Breakfast Ride

Kaffe Stuga, Harris, Minnesota

There’s nothing like a sunny June morning for a motorcycle ride, especially if you’re heading out for breakfast. Minnesota has many little small-town cafes where you can get a plateful of soul-satisfying goodness for a nominal amount of money. Hunting for breakfast can be a sport in itself!

Ralph must have been hungry, because he didn’t dawdle on a backroad leaving town, but headed straight up 35W. He fooled me when he took the Taylor’s Falls (US 8) exit. I thought maybe we were going to the Chisago House, where the great 19th century orator, Stephen Douglas (you know, the guy who debated Abe Lincoln), once visited.  However, he turned north on Old US 61, and I knew were were going to Harris, Minnesota, about half-way between the Twin Cities and Duluth.

After an hour of riding, we were ready for breakfast. Church bells were ringing out old hymns as we dismounted and walked to the Kaffe Stuga, which mixes knotty pine paneling with traditional Swedish decor and generous portions of homestyle cooking. I ordered my favorite, the apple fritter French toast with ham. This isn’t a skinny little shaving of deli ham, it’s a slab. A meal in itself. I noticed a woman at the next table nibbling on the Stuga’s version of an egg McMuffin, and that looked mighty good, too.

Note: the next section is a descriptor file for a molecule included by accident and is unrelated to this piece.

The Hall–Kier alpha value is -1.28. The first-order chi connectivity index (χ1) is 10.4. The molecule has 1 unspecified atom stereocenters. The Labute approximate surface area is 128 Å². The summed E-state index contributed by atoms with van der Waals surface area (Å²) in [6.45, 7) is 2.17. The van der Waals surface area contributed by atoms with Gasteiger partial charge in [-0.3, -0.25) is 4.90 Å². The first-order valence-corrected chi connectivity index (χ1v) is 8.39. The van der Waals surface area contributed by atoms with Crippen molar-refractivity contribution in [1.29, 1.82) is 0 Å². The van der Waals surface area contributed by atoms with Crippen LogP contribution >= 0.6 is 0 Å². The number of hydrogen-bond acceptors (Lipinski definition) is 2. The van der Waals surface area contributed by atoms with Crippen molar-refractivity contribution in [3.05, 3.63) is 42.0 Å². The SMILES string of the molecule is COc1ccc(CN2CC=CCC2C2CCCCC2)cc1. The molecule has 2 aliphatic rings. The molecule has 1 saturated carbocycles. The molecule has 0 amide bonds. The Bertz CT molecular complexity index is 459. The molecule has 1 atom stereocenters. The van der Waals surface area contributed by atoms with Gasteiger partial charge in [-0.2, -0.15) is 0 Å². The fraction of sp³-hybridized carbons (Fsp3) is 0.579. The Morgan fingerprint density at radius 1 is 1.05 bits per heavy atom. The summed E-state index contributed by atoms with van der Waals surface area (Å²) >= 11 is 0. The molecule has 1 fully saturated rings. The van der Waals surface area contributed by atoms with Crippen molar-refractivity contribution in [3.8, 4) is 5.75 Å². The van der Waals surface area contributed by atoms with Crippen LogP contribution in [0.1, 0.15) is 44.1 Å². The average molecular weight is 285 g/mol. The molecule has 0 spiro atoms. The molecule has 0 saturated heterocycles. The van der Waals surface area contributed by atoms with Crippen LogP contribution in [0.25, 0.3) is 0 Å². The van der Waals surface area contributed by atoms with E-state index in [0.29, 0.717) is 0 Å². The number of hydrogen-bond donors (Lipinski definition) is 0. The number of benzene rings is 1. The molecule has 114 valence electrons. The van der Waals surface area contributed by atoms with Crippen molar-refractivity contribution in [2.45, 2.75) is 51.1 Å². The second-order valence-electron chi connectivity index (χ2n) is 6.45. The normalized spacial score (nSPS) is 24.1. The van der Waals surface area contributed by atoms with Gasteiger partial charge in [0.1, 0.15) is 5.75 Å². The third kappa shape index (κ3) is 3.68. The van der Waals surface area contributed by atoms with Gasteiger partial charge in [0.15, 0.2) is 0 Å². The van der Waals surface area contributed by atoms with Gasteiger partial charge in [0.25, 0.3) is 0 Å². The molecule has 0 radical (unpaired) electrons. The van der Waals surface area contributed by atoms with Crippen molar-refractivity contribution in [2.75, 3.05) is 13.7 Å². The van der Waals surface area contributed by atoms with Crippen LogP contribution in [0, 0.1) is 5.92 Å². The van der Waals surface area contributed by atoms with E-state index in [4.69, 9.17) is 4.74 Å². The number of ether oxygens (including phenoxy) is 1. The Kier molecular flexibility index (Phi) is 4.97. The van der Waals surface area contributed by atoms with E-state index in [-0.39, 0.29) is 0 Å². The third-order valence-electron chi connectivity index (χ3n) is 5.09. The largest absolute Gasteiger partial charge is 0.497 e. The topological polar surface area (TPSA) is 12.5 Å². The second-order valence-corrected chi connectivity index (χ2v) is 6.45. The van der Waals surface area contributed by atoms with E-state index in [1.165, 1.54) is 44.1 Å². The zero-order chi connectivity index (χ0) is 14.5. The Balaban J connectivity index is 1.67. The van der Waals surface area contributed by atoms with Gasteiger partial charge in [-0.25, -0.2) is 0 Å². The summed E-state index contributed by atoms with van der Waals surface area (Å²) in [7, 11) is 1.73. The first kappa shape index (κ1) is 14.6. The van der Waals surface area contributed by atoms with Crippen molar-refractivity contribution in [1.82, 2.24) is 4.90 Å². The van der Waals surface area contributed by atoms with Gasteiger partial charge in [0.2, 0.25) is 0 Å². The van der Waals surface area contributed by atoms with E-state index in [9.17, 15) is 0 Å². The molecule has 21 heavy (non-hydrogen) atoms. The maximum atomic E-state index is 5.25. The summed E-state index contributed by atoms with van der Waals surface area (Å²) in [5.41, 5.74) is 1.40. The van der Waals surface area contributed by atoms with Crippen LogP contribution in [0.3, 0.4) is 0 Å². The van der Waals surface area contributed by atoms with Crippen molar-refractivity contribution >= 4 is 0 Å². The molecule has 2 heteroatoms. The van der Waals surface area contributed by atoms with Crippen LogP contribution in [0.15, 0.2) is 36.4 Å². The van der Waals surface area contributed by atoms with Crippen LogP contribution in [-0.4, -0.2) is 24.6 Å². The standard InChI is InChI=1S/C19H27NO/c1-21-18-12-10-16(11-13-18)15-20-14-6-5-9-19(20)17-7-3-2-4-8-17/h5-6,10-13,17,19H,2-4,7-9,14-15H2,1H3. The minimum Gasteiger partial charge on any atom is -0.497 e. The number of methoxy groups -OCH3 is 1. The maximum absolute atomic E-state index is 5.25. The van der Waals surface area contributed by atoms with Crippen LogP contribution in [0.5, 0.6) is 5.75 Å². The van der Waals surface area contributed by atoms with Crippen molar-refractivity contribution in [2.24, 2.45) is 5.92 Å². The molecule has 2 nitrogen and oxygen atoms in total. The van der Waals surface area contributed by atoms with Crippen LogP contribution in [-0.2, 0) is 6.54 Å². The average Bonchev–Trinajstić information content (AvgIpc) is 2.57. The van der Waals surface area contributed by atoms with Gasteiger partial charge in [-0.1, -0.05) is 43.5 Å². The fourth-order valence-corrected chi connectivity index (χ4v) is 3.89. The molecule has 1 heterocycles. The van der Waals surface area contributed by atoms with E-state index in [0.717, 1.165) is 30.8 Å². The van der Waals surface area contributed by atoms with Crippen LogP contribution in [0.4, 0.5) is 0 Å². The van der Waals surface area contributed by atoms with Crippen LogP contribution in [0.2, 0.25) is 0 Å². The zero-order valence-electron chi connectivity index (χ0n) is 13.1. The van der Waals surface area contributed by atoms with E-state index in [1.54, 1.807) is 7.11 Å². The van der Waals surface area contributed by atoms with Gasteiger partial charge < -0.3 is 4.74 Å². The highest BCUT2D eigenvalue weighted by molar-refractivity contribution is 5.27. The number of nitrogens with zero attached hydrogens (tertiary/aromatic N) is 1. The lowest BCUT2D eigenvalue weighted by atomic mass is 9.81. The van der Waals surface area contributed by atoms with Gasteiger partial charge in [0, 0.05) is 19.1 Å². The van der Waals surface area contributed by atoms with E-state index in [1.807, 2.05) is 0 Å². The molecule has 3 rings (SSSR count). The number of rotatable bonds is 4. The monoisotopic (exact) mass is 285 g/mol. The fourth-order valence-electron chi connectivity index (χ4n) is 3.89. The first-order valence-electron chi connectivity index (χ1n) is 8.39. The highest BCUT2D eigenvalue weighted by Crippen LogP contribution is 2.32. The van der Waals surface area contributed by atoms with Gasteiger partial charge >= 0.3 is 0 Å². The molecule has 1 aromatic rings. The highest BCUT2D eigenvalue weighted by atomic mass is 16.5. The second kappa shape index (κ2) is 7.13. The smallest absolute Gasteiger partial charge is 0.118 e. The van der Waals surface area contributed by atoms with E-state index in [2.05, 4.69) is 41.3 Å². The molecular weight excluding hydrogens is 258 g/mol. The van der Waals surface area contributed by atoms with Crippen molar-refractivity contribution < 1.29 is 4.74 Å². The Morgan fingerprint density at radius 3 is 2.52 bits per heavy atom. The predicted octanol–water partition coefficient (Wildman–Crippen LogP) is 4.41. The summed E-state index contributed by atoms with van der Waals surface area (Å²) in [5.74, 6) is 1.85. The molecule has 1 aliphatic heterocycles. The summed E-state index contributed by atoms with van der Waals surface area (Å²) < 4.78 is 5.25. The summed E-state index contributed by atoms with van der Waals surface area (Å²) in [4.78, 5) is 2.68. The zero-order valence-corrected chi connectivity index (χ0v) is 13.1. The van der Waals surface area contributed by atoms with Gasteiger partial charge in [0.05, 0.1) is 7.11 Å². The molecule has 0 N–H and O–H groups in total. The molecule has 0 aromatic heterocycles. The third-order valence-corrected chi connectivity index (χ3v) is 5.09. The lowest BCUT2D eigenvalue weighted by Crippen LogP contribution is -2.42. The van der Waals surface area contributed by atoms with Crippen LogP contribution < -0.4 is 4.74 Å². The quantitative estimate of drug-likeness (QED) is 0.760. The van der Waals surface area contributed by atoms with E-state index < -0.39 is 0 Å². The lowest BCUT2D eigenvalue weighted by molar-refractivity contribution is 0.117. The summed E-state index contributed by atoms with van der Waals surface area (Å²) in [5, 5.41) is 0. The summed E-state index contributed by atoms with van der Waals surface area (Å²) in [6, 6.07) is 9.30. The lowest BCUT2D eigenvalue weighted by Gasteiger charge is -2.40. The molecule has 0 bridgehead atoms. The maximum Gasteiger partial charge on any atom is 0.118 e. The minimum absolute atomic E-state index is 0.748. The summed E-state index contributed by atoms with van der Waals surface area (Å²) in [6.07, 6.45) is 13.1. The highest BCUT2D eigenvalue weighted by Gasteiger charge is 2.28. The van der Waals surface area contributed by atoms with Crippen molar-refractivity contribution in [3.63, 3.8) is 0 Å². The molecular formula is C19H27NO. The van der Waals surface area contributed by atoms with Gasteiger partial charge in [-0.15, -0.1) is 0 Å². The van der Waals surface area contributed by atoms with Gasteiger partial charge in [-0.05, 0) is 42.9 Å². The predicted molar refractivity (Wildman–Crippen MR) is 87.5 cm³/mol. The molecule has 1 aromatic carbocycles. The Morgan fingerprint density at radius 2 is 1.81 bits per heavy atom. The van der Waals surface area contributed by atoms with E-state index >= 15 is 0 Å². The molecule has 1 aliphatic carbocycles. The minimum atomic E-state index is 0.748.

The service was quick, but no one pushed us to leave. Ralph had a second cup of coffee, then we strolled out the door and back to the bike. The antique store next door was closed, as were most of the businesses in town. We continued north on 61 to Rush City and took a left on 4th St. We came upon the “world’s largest walleye” just before we crossed I 35.  Supposedly caught by Paul Bunyan, its much smaller than the walleye statues in Isle and Garrison. We drove out into the country. I soon smelled water. The road wrapped itself, snake-like, around the curvy shores of Rush Lake.

There is a huge old farm house standing where Rush Lake Road/Rush Lake Trail/Greeley Road tees with MN 70. Its paint is weathered, cracked and peeling. A newer home stands nearby. I wondered why the farmer left the old house standing. It seemed like he didn’t love it enough to take care of it or pull it down.

We followed a zig-zag southwesterly course through Mora and Ogilvie until we hit MN 47, where we turned south for home. Our hunger and our wanderlust were satisfied for another day.

About cindysowden

Cynthia Sowden is a freelance writer and editor. She puts her 30-plus years of corporate communications experience to work for businesses of all sizes. These are her thoughts on the business of writing.

Posted on June 5, 2017, in Minnesota, Motorcycles. Bookmark the permalink. Leave a comment.

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